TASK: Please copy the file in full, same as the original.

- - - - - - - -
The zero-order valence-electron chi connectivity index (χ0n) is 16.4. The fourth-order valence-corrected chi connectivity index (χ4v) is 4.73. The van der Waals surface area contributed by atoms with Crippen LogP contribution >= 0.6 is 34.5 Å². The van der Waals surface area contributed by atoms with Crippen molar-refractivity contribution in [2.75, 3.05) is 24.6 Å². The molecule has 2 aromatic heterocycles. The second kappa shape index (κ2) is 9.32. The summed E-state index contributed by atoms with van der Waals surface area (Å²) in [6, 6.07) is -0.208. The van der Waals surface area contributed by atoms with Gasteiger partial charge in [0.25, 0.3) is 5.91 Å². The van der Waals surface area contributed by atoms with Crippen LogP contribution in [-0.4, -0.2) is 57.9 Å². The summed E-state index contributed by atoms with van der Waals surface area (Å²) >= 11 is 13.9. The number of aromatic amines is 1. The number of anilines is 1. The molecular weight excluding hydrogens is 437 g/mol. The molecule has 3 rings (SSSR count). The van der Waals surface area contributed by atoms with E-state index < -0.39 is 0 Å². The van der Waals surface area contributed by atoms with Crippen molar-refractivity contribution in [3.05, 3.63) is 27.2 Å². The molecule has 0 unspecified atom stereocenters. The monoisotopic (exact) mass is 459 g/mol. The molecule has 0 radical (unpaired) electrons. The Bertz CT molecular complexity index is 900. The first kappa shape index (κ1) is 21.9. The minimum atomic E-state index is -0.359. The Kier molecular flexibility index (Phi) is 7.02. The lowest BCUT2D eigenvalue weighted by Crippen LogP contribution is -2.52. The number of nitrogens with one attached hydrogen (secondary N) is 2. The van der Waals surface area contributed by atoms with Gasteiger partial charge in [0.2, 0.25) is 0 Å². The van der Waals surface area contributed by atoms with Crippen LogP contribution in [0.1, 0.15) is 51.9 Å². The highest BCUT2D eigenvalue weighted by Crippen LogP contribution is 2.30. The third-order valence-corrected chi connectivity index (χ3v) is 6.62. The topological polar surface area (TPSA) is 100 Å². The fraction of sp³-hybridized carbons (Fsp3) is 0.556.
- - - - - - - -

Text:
The zero-order valence-electron chi connectivity index (χ0n) is 16.4. The fourth-order valence-corrected chi connectivity index (χ4v) is 4.73. The van der Waals surface area contributed by atoms with Crippen LogP contribution >= 0.6 is 34.5 Å². The van der Waals surface area contributed by atoms with Crippen molar-refractivity contribution in [2.75, 3.05) is 24.6 Å². The molecule has 2 aromatic heterocycles. The second kappa shape index (κ2) is 9.32. The summed E-state index contributed by atoms with van der Waals surface area (Å²) in [6, 6.07) is -0.208. The van der Waals surface area contributed by atoms with Gasteiger partial charge in [0.25, 0.3) is 5.91 Å². The van der Waals surface area contributed by atoms with Crippen LogP contribution in [-0.4, -0.2) is 57.9 Å². The summed E-state index contributed by atoms with van der Waals surface area (Å²) >= 11 is 13.9. The number of aromatic amines is 1. The number of anilines is 1. The molecular weight excluding hydrogens is 437 g/mol. The molecule has 3 rings (SSSR count). The van der Waals surface area contributed by atoms with E-state index < -0.39 is 0 Å². The van der Waals surface area contributed by atoms with Crippen molar-refractivity contribution in [3.05, 3.63) is 27.2 Å². The molecule has 0 unspecified atom stereocenters. The monoisotopic (exact) mass is 459 g/mol. The molecule has 0 radical (unpaired) electrons. The Bertz CT molecular complexity index is 900. The first kappa shape index (κ1) is 21.9. The minimum atomic E-state index is -0.359. The Kier molecular flexibility index (Phi) is 7.02. The lowest BCUT2D eigenvalue weighted by Crippen LogP contribution is -2.52. The number of nitrogens with one attached hydrogen (secondary N) is 2. The van der Waals surface area contributed by atoms with Gasteiger partial charge in [0.2, 0.25) is 0 Å². The van der Waals surface area contributed by atoms with Crippen LogP contribution in [0.1, 0.15) is 51.9 Å². The highest BCUT2D eigenvalue weighted by Crippen LogP contribution is 2.30. The third-order valence-corrected chi connectivity index (χ3v) is 6.62. The topological polar surface area (TPSA) is 100 Å². The fraction of sp³-hybridized carbons (Fsp3) is 0.556.